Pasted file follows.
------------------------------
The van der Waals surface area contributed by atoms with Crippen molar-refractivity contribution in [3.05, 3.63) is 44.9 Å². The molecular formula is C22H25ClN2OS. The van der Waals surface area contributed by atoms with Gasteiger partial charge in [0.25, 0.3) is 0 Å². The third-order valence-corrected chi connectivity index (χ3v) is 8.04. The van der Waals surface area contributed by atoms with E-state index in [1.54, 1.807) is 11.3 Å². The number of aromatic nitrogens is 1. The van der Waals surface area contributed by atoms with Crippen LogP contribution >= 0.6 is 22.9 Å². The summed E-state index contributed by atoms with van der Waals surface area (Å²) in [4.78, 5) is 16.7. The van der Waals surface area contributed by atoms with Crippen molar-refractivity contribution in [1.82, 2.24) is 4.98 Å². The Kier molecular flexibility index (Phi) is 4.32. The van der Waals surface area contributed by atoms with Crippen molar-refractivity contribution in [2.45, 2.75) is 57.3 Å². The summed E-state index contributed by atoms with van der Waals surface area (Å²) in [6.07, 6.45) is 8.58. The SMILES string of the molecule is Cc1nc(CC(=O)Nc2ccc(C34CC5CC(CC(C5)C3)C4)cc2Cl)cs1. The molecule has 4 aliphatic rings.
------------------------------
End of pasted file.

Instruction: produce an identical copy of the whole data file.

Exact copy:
The van der Waals surface area contributed by atoms with Crippen molar-refractivity contribution in [3.05, 3.63) is 44.9 Å². The molecular formula is C22H25ClN2OS. The van der Waals surface area contributed by atoms with Gasteiger partial charge in [0.25, 0.3) is 0 Å². The third-order valence-corrected chi connectivity index (χ3v) is 8.04. The van der Waals surface area contributed by atoms with E-state index in [1.54, 1.807) is 11.3 Å². The number of aromatic nitrogens is 1. The van der Waals surface area contributed by atoms with Crippen LogP contribution >= 0.6 is 22.9 Å². The summed E-state index contributed by atoms with van der Waals surface area (Å²) in [4.78, 5) is 16.7. The van der Waals surface area contributed by atoms with Crippen molar-refractivity contribution in [1.82, 2.24) is 4.98 Å². The Kier molecular flexibility index (Phi) is 4.32. The van der Waals surface area contributed by atoms with Crippen molar-refractivity contribution in [2.45, 2.75) is 57.3 Å². The summed E-state index contributed by atoms with van der Waals surface area (Å²) in [6.07, 6.45) is 8.58. The SMILES string of the molecule is Cc1nc(CC(=O)Nc2ccc(C34CC5CC(CC(C5)C3)C4)cc2Cl)cs1. The molecule has 4 aliphatic rings.